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    Mar 2014
    Crimea in the 20th and 21st centuries
    Posted in Art by Fater at 8:05 am | Comments Off on Crimea in the 20th and 21st centuries

    During the Russian Civil War following the overthrow of the Russian Empire, Crimea changed hands a number of times and was a stronghold of the anti-Bolshevik White Army. It was in Crimea that the White Russians led by General Wrangel made their last stand against the Anarchist forces of Nestor Makhno and the Red Army in 1920. Approximately 50,000 White prisoners of war and civilians were summarily executed by shooting or hanging after the defeat of General Wrangel at the end of 1920. This is considered one of the largest massacres in the Civil War


    Private hotels and resorts in Crimea offer services for private recreation in Crimea leisure material of different levels with a variety of needs. After Crimea – is a unique place , it is attractive wide range of people , including young people and people with power- and great experience , extremals and beach lovers and fans of cultural holiday party-goers nightclubs and beach parties . In Crimea there is everything to make your stay diverse, rich and a personal touch to your wishes and needs.
    Crimea visiting any time of year , you can get a huge charge of vivacity and good mood for many months.
    Prices for hotels and resorts are constantly updated and correspond to the prices at the reception or even in some cases may be lower.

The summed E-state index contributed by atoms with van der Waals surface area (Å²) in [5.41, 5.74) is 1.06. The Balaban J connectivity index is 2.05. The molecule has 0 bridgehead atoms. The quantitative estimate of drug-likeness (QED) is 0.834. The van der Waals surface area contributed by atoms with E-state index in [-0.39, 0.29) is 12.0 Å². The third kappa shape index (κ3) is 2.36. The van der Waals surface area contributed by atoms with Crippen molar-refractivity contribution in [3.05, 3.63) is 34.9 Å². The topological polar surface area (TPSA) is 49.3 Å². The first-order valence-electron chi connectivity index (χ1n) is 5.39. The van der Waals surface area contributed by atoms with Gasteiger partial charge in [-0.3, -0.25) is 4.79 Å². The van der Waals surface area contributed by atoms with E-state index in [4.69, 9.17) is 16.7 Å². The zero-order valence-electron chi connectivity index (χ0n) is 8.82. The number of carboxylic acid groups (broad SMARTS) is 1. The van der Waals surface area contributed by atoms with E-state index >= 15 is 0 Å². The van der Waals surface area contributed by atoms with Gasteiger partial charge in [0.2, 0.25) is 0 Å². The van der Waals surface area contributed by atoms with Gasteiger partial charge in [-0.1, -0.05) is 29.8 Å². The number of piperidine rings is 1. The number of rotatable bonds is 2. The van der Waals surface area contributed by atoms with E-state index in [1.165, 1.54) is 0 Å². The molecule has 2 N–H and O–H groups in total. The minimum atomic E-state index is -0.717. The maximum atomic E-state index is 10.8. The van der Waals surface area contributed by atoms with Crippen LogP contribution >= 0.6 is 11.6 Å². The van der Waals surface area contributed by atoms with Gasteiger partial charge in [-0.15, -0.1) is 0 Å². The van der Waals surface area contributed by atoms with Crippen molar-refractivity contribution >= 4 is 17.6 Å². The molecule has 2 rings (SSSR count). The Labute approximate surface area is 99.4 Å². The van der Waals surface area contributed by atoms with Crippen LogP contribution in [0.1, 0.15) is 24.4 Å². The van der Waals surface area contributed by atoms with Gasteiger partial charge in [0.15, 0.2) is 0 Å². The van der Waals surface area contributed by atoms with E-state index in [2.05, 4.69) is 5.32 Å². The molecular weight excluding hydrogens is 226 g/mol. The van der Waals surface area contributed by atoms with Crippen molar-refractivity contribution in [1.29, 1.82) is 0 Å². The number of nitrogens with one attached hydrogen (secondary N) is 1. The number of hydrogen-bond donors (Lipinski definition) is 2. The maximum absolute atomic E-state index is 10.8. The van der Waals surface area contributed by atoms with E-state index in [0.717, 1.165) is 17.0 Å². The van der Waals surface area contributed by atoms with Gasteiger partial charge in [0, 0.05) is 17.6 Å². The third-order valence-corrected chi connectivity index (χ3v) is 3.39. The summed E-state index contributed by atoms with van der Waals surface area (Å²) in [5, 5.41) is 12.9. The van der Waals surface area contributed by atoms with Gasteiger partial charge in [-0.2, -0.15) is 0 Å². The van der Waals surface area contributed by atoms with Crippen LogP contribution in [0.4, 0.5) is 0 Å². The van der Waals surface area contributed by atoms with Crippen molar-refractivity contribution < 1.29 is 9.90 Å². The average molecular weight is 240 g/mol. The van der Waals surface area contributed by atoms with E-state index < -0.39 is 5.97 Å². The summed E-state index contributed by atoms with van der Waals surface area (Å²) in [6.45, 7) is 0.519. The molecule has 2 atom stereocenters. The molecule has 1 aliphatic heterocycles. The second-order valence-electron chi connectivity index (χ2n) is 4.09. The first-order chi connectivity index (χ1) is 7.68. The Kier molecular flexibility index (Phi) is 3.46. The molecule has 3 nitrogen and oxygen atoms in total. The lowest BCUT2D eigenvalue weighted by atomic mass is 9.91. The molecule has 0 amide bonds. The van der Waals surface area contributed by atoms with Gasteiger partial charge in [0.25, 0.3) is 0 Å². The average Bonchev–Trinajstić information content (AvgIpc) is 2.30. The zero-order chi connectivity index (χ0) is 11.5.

We hope that our resource “Resorts of Crimea” will provide you with invaluable assistance in the selection and place your holiday in the Crimea will be unforgettable.


    On 18 October 1921, the Crimean Autonomous Soviet Socialist Republic (ASSR) was created as part of the Russian SFSR, which then became part of the Soviet Union. Crimea experienced two severe famines in the 20th century, the Famine of 1921–1922 and the Holodomor of 1932–1933.

    During World War II, Crimea was the scene of several bloody battles. The Axis forces under the command of Nazi Germany suffered heavy casualties in the summer of 1941 as they tried to advance through the narrow Isthmus of Perekop linking Crimea to the Soviet mainland. Once the Axis forces broke through, they occupied most of Crimea, with the exception of the city of Sevastopol, which held out from October 1941 until 4 July 1942 when the Germans finally captured the city. From 1 September 1942, the peninsula was administered as the Generalbezirk Krim (general district of Crimea) und Teilbezirk (and sub-district) Taurien. In spite of heavy-handed tactics by the Nazis and their allies, the Crimean mountains remained an unconquered stronghold of the native resistance until the day when the peninsula was freed from the occupying force in 1944.


    On 18 May 1944, the entire population of the Crimean Tatars was forcibly deported in the “Sürgün” (Turkish (Crimean Tatar) for exile) to Central Asia by Joseph Stalin’s Soviet government as a form of collective punishment, on the grounds that they had collaborated with the Nazi occupation forces. An estimated 46% of the deportees died from hunger and disease. On 26 June of the same year, the Armenian, Bulgarian, and Greek population was also deported to Central Asia. By the end of summer of 1944, the ethnic cleansing of Crimea was complete. In 1967, the Crimean Tatars were rehabilitated, but they were banned from legally returning to their homeland until the last days of the Soviet Union. The Crimean ASSR was abolished on 30 June 1945 and transformed into the Crimean Oblast (province) of the Russian SFSR.

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